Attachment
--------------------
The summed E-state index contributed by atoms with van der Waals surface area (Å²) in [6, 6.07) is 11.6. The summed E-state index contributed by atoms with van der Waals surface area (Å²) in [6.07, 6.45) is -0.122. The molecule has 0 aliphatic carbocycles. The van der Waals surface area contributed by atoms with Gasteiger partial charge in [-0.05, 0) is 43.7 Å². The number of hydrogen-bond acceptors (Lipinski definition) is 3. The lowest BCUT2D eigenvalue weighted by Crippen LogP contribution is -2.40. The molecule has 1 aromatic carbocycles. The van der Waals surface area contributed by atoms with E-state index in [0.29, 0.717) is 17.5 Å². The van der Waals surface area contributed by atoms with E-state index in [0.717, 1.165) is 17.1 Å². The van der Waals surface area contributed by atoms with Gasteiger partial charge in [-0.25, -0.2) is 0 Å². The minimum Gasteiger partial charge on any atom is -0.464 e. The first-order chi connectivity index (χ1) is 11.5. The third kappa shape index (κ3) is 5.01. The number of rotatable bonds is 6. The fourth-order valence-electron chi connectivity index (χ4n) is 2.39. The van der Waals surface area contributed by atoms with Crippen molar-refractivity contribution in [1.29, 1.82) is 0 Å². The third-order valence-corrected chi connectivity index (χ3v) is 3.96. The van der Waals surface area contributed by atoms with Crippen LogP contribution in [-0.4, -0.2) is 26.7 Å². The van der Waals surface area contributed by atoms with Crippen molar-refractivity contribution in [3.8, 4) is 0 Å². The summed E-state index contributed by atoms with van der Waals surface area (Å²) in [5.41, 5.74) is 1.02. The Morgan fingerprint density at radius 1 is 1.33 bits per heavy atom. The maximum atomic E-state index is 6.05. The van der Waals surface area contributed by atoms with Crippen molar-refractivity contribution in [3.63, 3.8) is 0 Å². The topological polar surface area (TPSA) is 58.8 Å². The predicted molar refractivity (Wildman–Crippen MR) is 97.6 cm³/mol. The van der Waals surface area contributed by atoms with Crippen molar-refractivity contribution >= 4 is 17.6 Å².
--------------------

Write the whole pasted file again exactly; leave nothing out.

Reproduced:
The summed E-state index contributed by atoms with van der Waals surface area (Å²) in [6, 6.07) is 11.6. The summed E-state index contributed by atoms with van der Waals surface area (Å²) in [6.07, 6.45) is -0.122. The molecule has 0 aliphatic carbocycles. The van der Waals surface area contributed by atoms with Gasteiger partial charge in [-0.05, 0) is 43.7 Å². The number of hydrogen-bond acceptors (Lipinski definition) is 3. The lowest BCUT2D eigenvalue weighted by Crippen LogP contribution is -2.40. The molecule has 1 aromatic carbocycles. The van der Waals surface area contributed by atoms with E-state index in [0.29, 0.717) is 17.5 Å². The van der Waals surface area contributed by atoms with E-state index in [0.717, 1.165) is 17.1 Å². The van der Waals surface area contributed by atoms with Gasteiger partial charge in [-0.25, -0.2) is 0 Å². The minimum Gasteiger partial charge on any atom is -0.464 e. The first-order chi connectivity index (χ1) is 11.5. The third kappa shape index (κ3) is 5.01. The number of rotatable bonds is 6. The fourth-order valence-electron chi connectivity index (χ4n) is 2.39. The van der Waals surface area contributed by atoms with Crippen molar-refractivity contribution in [1.29, 1.82) is 0 Å². The third-order valence-corrected chi connectivity index (χ3v) is 3.96. The van der Waals surface area contributed by atoms with Crippen LogP contribution in [-0.4, -0.2) is 26.7 Å². The van der Waals surface area contributed by atoms with Crippen molar-refractivity contribution in [3.8, 4) is 0 Å². The summed E-state index contributed by atoms with van der Waals surface area (Å²) in [5.41, 5.74) is 1.02. The Morgan fingerprint density at radius 1 is 1.33 bits per heavy atom. The maximum atomic E-state index is 6.05. The van der Waals surface area contributed by atoms with Crippen molar-refractivity contribution in [3.63, 3.8) is 0 Å². The topological polar surface area (TPSA) is 58.8 Å². The predicted molar refractivity (Wildman–Crippen MR) is 97.6 cm³/mol. The van der Waals surface area contributed by atoms with Crippen molar-refractivity contribution >= 4 is 17.6 Å².